However, the vice presidency does have a lot of value in other places going back to the 1960 election. That year John F. Kennedy picked Lyndon Johnson in 1960 as his running mate. Kennedy was a moderate, wealthy, erudite, Massachusetts senator who needed the southerner Johnson to assure the popular and electoral votes of the South. Since then presidential candidates have picked carefully their running mates for balance on gender, region, and age, and in the case of Pence, temperament value in wild contrast to the off the rail, shoot from the lip, Trump. In the case of Kaine, gender, age, and trust value in relation to the horrible'ly deep public perception of Clinton as everything from a chronic liar to simply untrustworthy.

Trump and Clinton had to have VPs that had few negatives, solid party insider status and ties, were fairly young, and as an added boost seen as good governors and good administrators. The youth and good administrative skills factors can't be minimized since Clinton and Trump are at or near age 70, and would be nearing 80 if they got two terms in the Oval Office. If there was a health challenge to either one in office, voters would want assurance that a vice president would be able to hit the ground running at the top if that happened.

Neither Pence or Kaine will add anything to rallying and mobilizing Trump and Clinton's core base, or are needed in the lock down GOP and Democratic vote states. But there's the independents. They now make up more than forty percent of the general electorate. This is a historic high. Trump and Clinton engender towering doubt and skepticism among a big swatch of them, they could be the X factor in a close vote in the half dozen must win swing states that will decide the election.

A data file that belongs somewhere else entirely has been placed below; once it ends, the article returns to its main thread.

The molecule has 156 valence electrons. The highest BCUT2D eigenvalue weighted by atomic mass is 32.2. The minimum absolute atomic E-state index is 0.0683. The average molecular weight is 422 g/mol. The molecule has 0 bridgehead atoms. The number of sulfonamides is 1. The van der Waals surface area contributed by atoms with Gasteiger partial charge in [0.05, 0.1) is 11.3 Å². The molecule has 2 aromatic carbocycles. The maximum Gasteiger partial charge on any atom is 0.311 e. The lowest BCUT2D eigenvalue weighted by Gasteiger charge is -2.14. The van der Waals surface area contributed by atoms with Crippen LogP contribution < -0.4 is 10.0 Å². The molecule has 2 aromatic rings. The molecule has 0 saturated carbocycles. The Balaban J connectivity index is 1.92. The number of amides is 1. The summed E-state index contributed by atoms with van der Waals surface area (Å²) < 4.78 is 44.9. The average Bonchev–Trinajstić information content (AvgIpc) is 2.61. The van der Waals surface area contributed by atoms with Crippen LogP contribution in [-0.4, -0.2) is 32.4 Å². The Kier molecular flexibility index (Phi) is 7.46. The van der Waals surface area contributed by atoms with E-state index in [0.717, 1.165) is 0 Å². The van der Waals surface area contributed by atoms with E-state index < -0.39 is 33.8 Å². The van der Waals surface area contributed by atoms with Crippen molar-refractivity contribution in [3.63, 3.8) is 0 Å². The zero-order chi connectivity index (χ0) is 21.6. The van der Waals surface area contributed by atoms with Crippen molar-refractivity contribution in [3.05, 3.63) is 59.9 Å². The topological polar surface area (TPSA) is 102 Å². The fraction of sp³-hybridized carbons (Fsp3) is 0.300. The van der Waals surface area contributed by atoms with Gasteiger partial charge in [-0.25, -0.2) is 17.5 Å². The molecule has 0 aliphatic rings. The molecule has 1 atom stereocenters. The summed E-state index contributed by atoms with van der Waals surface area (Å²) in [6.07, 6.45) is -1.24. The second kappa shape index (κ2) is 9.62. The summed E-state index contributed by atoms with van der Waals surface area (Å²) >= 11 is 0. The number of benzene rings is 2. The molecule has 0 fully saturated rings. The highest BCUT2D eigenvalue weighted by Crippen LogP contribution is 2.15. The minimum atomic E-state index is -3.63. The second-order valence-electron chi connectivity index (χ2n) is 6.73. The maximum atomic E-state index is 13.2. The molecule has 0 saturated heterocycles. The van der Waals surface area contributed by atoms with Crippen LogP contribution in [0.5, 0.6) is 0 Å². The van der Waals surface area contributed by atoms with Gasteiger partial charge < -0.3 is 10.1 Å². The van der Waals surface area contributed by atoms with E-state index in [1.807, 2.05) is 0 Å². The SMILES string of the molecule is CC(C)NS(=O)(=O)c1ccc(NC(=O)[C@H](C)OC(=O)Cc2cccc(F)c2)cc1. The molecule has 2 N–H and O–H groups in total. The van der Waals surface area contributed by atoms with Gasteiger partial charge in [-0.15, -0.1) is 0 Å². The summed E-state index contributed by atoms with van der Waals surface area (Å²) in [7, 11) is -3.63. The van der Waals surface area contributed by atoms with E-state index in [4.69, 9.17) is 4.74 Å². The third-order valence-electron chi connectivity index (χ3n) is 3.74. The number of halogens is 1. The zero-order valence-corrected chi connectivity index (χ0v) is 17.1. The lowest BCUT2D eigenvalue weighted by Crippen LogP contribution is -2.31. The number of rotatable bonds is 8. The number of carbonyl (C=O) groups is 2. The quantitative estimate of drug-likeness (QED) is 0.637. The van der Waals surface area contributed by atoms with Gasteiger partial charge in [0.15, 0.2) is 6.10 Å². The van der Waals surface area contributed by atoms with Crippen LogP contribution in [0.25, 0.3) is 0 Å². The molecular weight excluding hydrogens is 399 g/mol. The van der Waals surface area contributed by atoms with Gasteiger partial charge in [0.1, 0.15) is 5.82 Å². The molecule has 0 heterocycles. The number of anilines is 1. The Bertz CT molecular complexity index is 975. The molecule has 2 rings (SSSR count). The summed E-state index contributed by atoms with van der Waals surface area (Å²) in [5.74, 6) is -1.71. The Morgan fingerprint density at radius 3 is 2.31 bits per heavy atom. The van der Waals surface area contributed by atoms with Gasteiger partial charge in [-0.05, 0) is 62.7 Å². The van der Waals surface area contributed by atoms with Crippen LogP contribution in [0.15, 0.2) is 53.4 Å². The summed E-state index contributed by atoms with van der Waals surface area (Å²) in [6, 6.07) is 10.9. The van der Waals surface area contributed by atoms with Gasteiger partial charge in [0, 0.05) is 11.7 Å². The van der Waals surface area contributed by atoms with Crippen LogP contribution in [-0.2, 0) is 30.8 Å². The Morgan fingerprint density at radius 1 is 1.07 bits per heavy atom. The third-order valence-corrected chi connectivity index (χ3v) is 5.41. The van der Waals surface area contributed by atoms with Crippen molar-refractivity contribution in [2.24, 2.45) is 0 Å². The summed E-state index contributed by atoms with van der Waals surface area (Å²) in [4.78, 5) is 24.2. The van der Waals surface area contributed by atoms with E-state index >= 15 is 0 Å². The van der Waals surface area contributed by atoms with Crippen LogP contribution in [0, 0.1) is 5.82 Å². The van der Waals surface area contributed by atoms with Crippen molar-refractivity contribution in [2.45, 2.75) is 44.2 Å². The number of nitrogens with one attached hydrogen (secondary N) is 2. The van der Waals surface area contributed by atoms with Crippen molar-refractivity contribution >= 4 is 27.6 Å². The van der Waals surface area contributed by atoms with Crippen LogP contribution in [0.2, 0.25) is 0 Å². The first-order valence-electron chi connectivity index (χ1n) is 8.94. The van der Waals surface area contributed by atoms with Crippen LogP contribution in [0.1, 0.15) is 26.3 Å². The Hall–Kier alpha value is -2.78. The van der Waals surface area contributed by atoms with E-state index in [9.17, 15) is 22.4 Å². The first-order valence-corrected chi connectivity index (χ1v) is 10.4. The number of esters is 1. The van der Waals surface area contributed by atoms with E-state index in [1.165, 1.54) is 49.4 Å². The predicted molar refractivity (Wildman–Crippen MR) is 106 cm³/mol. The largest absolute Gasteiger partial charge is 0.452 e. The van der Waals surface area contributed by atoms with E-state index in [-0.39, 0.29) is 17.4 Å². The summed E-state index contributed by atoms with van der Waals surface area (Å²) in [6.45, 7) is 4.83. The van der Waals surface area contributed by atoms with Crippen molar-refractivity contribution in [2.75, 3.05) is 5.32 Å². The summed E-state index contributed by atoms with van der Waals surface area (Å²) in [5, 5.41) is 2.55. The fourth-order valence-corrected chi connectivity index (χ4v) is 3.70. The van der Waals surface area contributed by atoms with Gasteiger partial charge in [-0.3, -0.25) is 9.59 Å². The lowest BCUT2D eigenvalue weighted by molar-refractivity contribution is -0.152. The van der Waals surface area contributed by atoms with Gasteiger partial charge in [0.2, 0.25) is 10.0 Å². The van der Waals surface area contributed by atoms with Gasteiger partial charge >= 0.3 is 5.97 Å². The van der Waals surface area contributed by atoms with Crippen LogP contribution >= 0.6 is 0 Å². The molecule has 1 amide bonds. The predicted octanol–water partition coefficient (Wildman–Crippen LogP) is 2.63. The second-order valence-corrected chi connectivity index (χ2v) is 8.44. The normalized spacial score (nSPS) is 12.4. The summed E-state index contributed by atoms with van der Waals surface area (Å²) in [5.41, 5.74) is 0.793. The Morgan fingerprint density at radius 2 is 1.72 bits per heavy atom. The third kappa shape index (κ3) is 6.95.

Here's where Pence and Kaine could help, sans their negatives, and possessing sound administrative skills, are undoubtedly major selling points with many independents. Kaine and Pence will spend a lot, if not most, of their remaining days on the campaign trail, in those swing states wooing, courting, and talking rationally about the tax, trade, and job creation policies that Trump and Clinton are pitching to the independents and waverers. The idea is to show that they will bring the required straight forward, steady hand to the administration team in the White House.

The single biggest asset, though, that a VP pick brings to any presidential table is that he or she can turn on more voters than their potential boss can or has turned off no matter what part of the country they hail from, their gender, or their rank in the party. Pence and Kaine were tapped precisely because both were seen as being able to accomplish that tricky feat.

This election go-round that's more important than ever since the VP must be more than someone who won't harm the ticket but someone who will actually help the ticket win. The only way that can be done is for both to be showpieces for the qualities that many voters think Trump and Clinton sorely lack.

Earl Ofari Hutchinson is an author and political analyst. His latest book is From Sanders to Trump: A Guide to the 2016 Presidential Primary Battles (Amazon Kindle) He is an associate editor of New America Media. He is a weekly co-host of the Al Sharpton Show on Radio One. He is the host of the weekly Hutchinson Report Saturdays 9:00 AM on KPFK 90.7 FM Los Angeles.